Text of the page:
As a fellow professor I am very interested in learning from the foremost Palestinian intellectual the blueprint for a solution to the seemingly intractable Palestinian-Israeli conflict.
Sir-- With regards to article 'Our cultured elite' by Azmi Bishara (Al-Ahram Weekly, 3-9 July), I'd say let's not kid ourselves any longer. There is an ongoing and expanding racist war against Arabs and their infrastructure, be it intellectual or otherwise. How do we stop that onslaught and push it back? Let me first not pretend to have specific solutions to lay down, however, I can visualise what needs to happen in order to stop and remove the threat that exists from within our region.
The region is battling on two fronts -- domestic and foreign. The most important front, I believe, is the domestic front. Only when individuals and groups thereof participate fully in the social, economic and political discourse, can we present a unified front to the exterior. This front, therefore, has to be woven from all fabrics of society. Ethnic, religious or intellectual qualifiers, ought not to be used against any group(s) or individual(s) in the denial of their human rights and equal access to government.
As Arabs, we ought to be at the forefront of the battle against racism in all its ugly faces. When we create that quilt, the region will become impervious to external interference, while its citizens reap the fruits of peace and justice.
It may be a tall order, but in view of the situation facing us, we can't remain frozen in inaction while we are surrounded by the dangers of subjugation. These times should not be equated with the "intellectual holocaust" of the Arabs, but maybe as the rise of the "intellectual phoenix" of the Arabs.
I would also like to thank you for the most opportune article by Edward Said 'Dignity and solidarity' (Al-Ahram Weekly, 26 June - 2 July). We are at a crossroads and we must realise that our glorious past will propel us into the future.
Los Angeles, CA
Sir-- I must admire the optimism of John Esposito, as reported in 'Unholy Alliances' by Omayma Abdel-Latif (Al-Ahram Weekly, 3-9 July). The last time 3,000 Americans were killed, it heralded the destruction of most of Europe before it was rounded out with two nuclear bombs. Yet anti- Muslim conditioning runs very deep in the USA.
In my youth, I remember experiencing a visceral hatred of Middle Eastern and North African music that I only overcame thanks to a case of dysentery in Abadan, Iran. Living on a shoestring budget, I had checked into a hotel with paper-thin walls that let all the restaurant music resonate into my room. Bed-ridden and trickling sick, I expended lots of hatred trying to keep the music out of my ears -- why I didn't just buy antibiotics over the counter immediately, I shall never know. Then, I went into a near-comatose daze and simply had to "let in" the music. As I did so, I could feel a silvery ball in my stomach suddenly allowing itself to float on the waves of music.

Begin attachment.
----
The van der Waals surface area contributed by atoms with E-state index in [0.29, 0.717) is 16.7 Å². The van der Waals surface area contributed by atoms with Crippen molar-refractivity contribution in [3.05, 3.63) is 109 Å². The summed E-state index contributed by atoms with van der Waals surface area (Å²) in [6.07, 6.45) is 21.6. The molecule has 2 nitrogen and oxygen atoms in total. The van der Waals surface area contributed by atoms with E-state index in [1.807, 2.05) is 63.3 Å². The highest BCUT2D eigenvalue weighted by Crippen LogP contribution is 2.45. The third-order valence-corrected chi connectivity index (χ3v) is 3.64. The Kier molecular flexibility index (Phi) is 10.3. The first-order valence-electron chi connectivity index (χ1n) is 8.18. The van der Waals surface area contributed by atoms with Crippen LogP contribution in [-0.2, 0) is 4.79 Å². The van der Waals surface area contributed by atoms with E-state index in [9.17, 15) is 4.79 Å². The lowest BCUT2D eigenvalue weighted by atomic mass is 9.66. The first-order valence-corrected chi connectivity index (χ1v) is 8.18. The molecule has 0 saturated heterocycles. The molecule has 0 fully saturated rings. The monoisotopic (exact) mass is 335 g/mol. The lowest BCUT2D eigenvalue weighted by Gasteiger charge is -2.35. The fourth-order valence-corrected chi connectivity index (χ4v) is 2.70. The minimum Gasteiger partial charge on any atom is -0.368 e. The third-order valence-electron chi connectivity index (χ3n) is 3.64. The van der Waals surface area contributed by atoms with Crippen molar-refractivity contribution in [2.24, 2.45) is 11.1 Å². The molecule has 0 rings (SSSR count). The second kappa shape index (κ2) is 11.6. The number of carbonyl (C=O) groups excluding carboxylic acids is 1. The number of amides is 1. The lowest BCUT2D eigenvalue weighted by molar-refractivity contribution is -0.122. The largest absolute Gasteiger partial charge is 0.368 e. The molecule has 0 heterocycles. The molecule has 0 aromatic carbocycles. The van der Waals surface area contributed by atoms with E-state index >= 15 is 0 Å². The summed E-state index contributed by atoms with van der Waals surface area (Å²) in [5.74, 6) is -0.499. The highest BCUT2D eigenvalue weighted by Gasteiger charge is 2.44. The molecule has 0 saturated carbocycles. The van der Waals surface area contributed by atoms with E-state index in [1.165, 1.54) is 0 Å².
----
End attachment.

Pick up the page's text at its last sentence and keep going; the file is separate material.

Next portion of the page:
Three days later, I bought the antibiotics and was up and off, eager to forget just another episode of misery. Six months later, I had to go to Tunisia and remember dreading the music on the boat over from Italy. And the first thing I remember as I got off the boat was the music -- except that it touched me as a warm, low-key welcome home.
To return to the point: deep is the divide, but I know it can be bridged.
Sir-- Regarding 'Beyond the mirage' (Al-Ahram Weekly, 3-9 July). Where is the diversity in the Arab world? If you're a non-Muslim, or even a non-Sunni Muslim in Saudi Arabia you have zero rights. Isn't that religious apartheid? Did you notice the Muslims in Bosnia having their own country so as not to be discriminated against by Christians? Are these Muslim brothers of yours guilty of apartheid, or like the Israelis, are they looking for a place where they can be free of discrimination by other groups?
For a country that tries to make itself out to be a peacemaker, you, like the Saudis, print a lot of nonsense against the Israelis and the West. Stop crying about the Arab street -- you don't fear it, you create it.
Grow up and accept responsibility for your own actions instead of always looking for a scapegoat.
Economic justice first
Sir-- In his article 'Arab pride, US prejudice' (Al- Ahram Weekly, 29 May - 4 June), Abdel-Moneim Said suggests that (American-style) democracy is more successful than the current regimes of the Middle East. I beg to differ, on the grounds that the consequences of unfettered capitalism and globalisation have not been particularly beneficial for the vast majority of our planet's inhabitants. The transference of wealth via military domination should give one pause -- America has siphoned off the wealth of underdeveloped countries and in turn the wealthy 'elites' have exploited the majority of American citizens.